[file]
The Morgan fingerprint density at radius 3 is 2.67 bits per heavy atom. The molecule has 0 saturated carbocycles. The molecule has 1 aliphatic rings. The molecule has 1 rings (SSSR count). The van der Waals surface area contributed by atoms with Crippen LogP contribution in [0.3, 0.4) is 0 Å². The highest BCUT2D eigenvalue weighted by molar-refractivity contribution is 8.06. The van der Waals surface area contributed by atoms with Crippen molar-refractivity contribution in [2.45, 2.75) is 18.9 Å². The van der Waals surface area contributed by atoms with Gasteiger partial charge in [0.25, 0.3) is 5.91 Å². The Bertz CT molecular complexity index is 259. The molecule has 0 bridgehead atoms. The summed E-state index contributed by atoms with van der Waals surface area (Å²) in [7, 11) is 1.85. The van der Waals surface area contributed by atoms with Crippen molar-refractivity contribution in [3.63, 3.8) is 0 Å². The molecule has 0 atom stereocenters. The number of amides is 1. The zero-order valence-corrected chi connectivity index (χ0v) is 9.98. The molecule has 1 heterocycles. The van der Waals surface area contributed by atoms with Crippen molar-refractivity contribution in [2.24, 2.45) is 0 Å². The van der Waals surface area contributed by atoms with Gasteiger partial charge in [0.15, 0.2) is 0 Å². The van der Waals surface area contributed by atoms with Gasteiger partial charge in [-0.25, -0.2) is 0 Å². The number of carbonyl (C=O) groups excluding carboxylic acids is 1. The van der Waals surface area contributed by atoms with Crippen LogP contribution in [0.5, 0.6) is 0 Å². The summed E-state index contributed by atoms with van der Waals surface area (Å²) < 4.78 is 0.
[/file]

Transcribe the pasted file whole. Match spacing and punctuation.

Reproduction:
The Morgan fingerprint density at radius 3 is 2.67 bits per heavy atom. The molecule has 0 saturated carbocycles. The molecule has 1 aliphatic rings. The molecule has 1 rings (SSSR count). The van der Waals surface area contributed by atoms with Crippen LogP contribution in [0.3, 0.4) is 0 Å². The highest BCUT2D eigenvalue weighted by molar-refractivity contribution is 8.06. The van der Waals surface area contributed by atoms with Crippen molar-refractivity contribution in [2.45, 2.75) is 18.9 Å². The van der Waals surface area contributed by atoms with Gasteiger partial charge in [0.25, 0.3) is 5.91 Å². The Bertz CT molecular complexity index is 259. The molecule has 0 bridgehead atoms. The summed E-state index contributed by atoms with van der Waals surface area (Å²) in [7, 11) is 1.85. The van der Waals surface area contributed by atoms with Crippen molar-refractivity contribution in [3.63, 3.8) is 0 Å². The molecule has 0 atom stereocenters. The number of amides is 1. The zero-order valence-corrected chi connectivity index (χ0v) is 9.98. The molecule has 1 heterocycles. The van der Waals surface area contributed by atoms with Crippen molar-refractivity contribution in [2.24, 2.45) is 0 Å². The van der Waals surface area contributed by atoms with Gasteiger partial charge in [0.15, 0.2) is 0 Å². The van der Waals surface area contributed by atoms with Gasteiger partial charge in [-0.25, -0.2) is 0 Å². The number of carbonyl (C=O) groups excluding carboxylic acids is 1. The van der Waals surface area contributed by atoms with Crippen LogP contribution in [0.5, 0.6) is 0 Å². The summed E-state index contributed by atoms with van der Waals surface area (Å²) < 4.78 is 0.